would send a sworn-affadavit to the prosecutors office
stating that they knew of the existence of the others
doctors and previous prescritions.
.
(by bringing this matter to a quick conclusion)...
This suggestion will save thousands of dollars of the
state's money, and millions of Rush's legal bill.
I don't think that is too much to ask.
94 posted on 12/27/2003 4:52:56 PM PST by greasepaint
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To: pinz-n-needlez
Part of the original story was that the prosecutors had been SITTING ON THIS INFO FOR 2 YEARS. Then .. all of a sudden they want a search warrant ..?? Give me a break! This is so obviously a POLITICAL HIT .. there is just no other reason for this to be going on.
95 posted on 12/27/2003 5:32:59 PM PST by CyberAnt (America is the greatest force for good on the planet ..!!)
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To: RS
Do you happen to know when this Florida State "Doctor Shopping" Legislation was signed into Law?,p> Moreover, why isn't the DA going after big drug companies that create and manufacture medicene that has high potential of causing addiction?

Why isn't the FDA called to task for allowing drugs to be manufactured that are addictive?

After all, IMHO, it's the same as tobacco, people who smoke cigarettes get addicted to nicotine and are considered innocent victims of big tobacco's nasty risky schemes. When a doctor gives his patient a perscription for pain medication that can be highly addictive to some patients who are told to use it for pain relief, isn't the doctor in some ways contributing to the unsuspecting patient's potential addiction problem even though he seriously wants and desires to help his patient?

What a mess this is for all concerned, IMV.

Anyway, enjoyed your inputs.

96 posted on 12/27/2003 7:20:57 PM PST by harpo11
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To: harpo11
"Do you happen to know when this Florida State "Doctor Shopping" Legislation was signed into Law?"
July 02

Moreover, why isn't the DA going after big drug companies that create and manufacture medicene that has high potential of causing addiction?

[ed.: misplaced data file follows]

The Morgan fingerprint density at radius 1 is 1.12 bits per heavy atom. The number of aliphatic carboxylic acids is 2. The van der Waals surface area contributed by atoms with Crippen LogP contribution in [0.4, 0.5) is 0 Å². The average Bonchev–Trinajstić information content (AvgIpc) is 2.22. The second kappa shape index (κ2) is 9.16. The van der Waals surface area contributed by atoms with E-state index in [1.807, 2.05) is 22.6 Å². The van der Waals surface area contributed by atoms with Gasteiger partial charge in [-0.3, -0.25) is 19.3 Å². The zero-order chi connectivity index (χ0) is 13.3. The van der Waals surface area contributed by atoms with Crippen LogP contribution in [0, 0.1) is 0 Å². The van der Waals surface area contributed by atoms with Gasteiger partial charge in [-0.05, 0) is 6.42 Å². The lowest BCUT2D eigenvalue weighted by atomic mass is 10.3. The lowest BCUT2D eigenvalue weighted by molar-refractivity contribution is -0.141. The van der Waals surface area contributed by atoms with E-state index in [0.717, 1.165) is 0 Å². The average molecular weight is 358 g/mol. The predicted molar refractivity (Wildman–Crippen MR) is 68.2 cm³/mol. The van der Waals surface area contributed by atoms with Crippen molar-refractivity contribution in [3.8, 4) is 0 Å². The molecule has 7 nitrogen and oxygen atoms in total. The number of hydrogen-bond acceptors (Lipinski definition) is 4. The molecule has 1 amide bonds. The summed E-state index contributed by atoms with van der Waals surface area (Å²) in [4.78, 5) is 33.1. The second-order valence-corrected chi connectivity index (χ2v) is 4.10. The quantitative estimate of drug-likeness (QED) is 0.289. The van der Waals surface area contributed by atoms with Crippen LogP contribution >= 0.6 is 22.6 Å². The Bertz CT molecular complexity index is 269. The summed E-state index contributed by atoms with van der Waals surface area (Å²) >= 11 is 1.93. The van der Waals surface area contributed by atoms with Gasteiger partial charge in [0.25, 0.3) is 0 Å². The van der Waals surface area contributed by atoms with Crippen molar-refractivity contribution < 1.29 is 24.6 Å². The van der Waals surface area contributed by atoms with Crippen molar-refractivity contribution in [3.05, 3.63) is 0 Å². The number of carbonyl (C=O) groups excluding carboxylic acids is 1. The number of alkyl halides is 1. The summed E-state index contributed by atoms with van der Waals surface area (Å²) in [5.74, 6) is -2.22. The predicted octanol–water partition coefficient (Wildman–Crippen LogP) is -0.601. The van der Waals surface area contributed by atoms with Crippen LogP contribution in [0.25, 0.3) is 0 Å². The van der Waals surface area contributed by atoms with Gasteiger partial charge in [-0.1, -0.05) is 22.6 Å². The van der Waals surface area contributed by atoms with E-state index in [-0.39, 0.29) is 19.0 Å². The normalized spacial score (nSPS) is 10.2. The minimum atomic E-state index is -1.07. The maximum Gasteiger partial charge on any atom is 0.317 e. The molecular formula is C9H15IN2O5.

Probably because when used under a doctors direction it balences needed relief vs. dependance.

BTW - If the ONLY way that people can be relieved of their pain is through constant drug infusion, I have no problem with it. In Rushs case, it appears that he COULD and finally DID quit.

... and you're right - Tobacco companies should have never been responsible - just like Krispy Kremes is not responsible for fat.
97 posted on 12/27/2003 7:37:46 PM PST by RS
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To: CyberAnt
>had been SITTING ON THIS INFO FOR 2 YEARS
.
There is a reason for that.
The matter in question was pretty much a
'tough to get a conviction' issue until
this year, when Rush helps the prosecution by
by supplying ...on pharmacy records... evidence of
(supposed) additional crime.
98 posted on 12/27/2003 8:21:43 PM PST by greasepaint
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To: greasepaint
Well .. you can believe whatever you want. The FL prosecutors cannot have much if they have to pour over Rush's medical files "to see if they can find anything". If they need to "find" something .. then they don't HAVE ANYTHING.

It's a hit .. it's a setup .. and lately I'm even thinking the maid could have been in on the setup. That may require tinfoil, but I just do not trust Hillary. She will do anything, and pay any price to get the WH. If people have a problem believe that .. they need to read "An Any Cost: How Al Gore Tried to Steal the Election". Yes, I know the story is about Al Gore, but the methods Al used were classic DNC-Clinton trademark corruption.
99 posted on 12/27/2003 9:07:23 PM PST by CyberAnt (America is the greatest force for good on the planet ..!!)
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To: CyberAnt
I agree with you on the 'maid issue',
that coulda been a setup.
Also, IMO, an important issue is whether
Rush lied to his doctors. It will be interesting
when the doctors are questioned at trial.
The maid rats on Rush.
Rush rats on the maid.
Will the doctors rat on Rush?

100 posted on 12/27/2003 10:12:53 PM PST by greasepaint